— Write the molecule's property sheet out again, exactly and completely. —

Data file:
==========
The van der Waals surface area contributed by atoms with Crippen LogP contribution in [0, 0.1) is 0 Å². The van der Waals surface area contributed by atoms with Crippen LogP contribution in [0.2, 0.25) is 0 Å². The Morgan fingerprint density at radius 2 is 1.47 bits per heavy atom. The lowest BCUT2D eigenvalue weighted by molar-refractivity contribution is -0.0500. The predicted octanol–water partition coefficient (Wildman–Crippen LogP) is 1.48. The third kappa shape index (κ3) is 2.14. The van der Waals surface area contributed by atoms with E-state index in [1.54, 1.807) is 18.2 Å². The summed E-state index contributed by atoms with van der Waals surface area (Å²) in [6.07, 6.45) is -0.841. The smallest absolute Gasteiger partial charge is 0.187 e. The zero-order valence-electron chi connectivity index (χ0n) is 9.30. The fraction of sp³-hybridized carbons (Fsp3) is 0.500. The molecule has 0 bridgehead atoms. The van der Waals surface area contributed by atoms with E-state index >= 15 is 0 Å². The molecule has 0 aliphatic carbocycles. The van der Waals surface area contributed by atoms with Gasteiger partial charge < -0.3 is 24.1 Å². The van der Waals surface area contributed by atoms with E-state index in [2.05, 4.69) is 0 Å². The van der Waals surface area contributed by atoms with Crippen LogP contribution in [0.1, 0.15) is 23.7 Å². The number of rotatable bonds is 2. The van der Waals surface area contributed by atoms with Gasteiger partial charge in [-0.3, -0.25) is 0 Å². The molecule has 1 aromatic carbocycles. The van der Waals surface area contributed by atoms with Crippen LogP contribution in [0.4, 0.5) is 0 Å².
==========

The van der Waals surface area contributed by atoms with Crippen LogP contribution in [0, 0.1) is 0 Å². The van der Waals surface area contributed by atoms with Crippen LogP contribution in [0.2, 0.25) is 0 Å². The Morgan fingerprint density at radius 2 is 1.47 bits per heavy atom. The lowest BCUT2D eigenvalue weighted by molar-refractivity contribution is -0.0500. The predicted octanol–water partition coefficient (Wildman–Crippen LogP) is 1.48. The third kappa shape index (κ3) is 2.14. The van der Waals surface area contributed by atoms with E-state index in [1.54, 1.807) is 18.2 Å². The summed E-state index contributed by atoms with van der Waals surface area (Å²) in [6.07, 6.45) is -0.841. The smallest absolute Gasteiger partial charge is 0.187 e. The zero-order valence-electron chi connectivity index (χ0n) is 9.30. The fraction of sp³-hybridized carbons (Fsp3) is 0.500. The molecule has 0 bridgehead atoms. The van der Waals surface area contributed by atoms with E-state index >= 15 is 0 Å². The molecule has 0 aliphatic carbocycles. The van der Waals surface area contributed by atoms with Gasteiger partial charge < -0.3 is 24.1 Å². The van der Waals surface area contributed by atoms with E-state index in [2.05, 4.69) is 0 Å². The van der Waals surface area contributed by atoms with Crippen LogP contribution in [0.1, 0.15) is 23.7 Å². The number of rotatable bonds is 2. The van der Waals surface area contributed by atoms with Gasteiger partial charge in [-0.3, -0.25) is 0 Å². The molecule has 1 aromatic carbocycles. The van der Waals surface area contributed by atoms with Crippen LogP contribution in [0.4, 0.5) is 0 Å².